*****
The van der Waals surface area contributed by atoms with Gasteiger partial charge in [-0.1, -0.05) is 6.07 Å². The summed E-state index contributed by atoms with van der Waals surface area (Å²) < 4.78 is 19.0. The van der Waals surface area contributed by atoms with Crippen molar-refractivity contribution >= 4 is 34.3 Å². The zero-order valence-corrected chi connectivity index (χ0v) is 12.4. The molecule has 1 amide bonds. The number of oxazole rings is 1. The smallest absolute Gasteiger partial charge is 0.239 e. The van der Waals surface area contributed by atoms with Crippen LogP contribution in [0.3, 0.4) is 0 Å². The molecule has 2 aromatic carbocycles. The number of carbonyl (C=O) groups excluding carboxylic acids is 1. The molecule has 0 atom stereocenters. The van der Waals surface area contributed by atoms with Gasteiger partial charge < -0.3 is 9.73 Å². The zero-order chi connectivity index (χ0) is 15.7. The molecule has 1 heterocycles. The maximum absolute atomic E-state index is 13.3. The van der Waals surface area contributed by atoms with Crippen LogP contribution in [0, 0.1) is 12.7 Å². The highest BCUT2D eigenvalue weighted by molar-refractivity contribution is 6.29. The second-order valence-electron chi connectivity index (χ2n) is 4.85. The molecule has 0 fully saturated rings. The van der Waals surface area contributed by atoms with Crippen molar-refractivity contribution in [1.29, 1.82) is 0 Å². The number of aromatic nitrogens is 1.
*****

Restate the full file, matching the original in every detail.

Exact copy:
The van der Waals surface area contributed by atoms with Gasteiger partial charge in [-0.1, -0.05) is 6.07 Å². The summed E-state index contributed by atoms with van der Waals surface area (Å²) < 4.78 is 19.0. The van der Waals surface area contributed by atoms with Crippen molar-refractivity contribution >= 4 is 34.3 Å². The zero-order valence-corrected chi connectivity index (χ0v) is 12.4. The molecule has 1 amide bonds. The number of oxazole rings is 1. The smallest absolute Gasteiger partial charge is 0.239 e. The van der Waals surface area contributed by atoms with Crippen LogP contribution in [0.3, 0.4) is 0 Å². The molecule has 2 aromatic carbocycles. The number of carbonyl (C=O) groups excluding carboxylic acids is 1. The molecule has 0 atom stereocenters. The van der Waals surface area contributed by atoms with Gasteiger partial charge < -0.3 is 9.73 Å². The zero-order chi connectivity index (χ0) is 15.7. The molecule has 1 heterocycles. The maximum absolute atomic E-state index is 13.3. The van der Waals surface area contributed by atoms with Crippen LogP contribution in [0, 0.1) is 12.7 Å². The highest BCUT2D eigenvalue weighted by molar-refractivity contribution is 6.29. The second-order valence-electron chi connectivity index (χ2n) is 4.85. The molecule has 0 fully saturated rings. The van der Waals surface area contributed by atoms with Crippen molar-refractivity contribution in [1.29, 1.82) is 0 Å². The number of aromatic nitrogens is 1.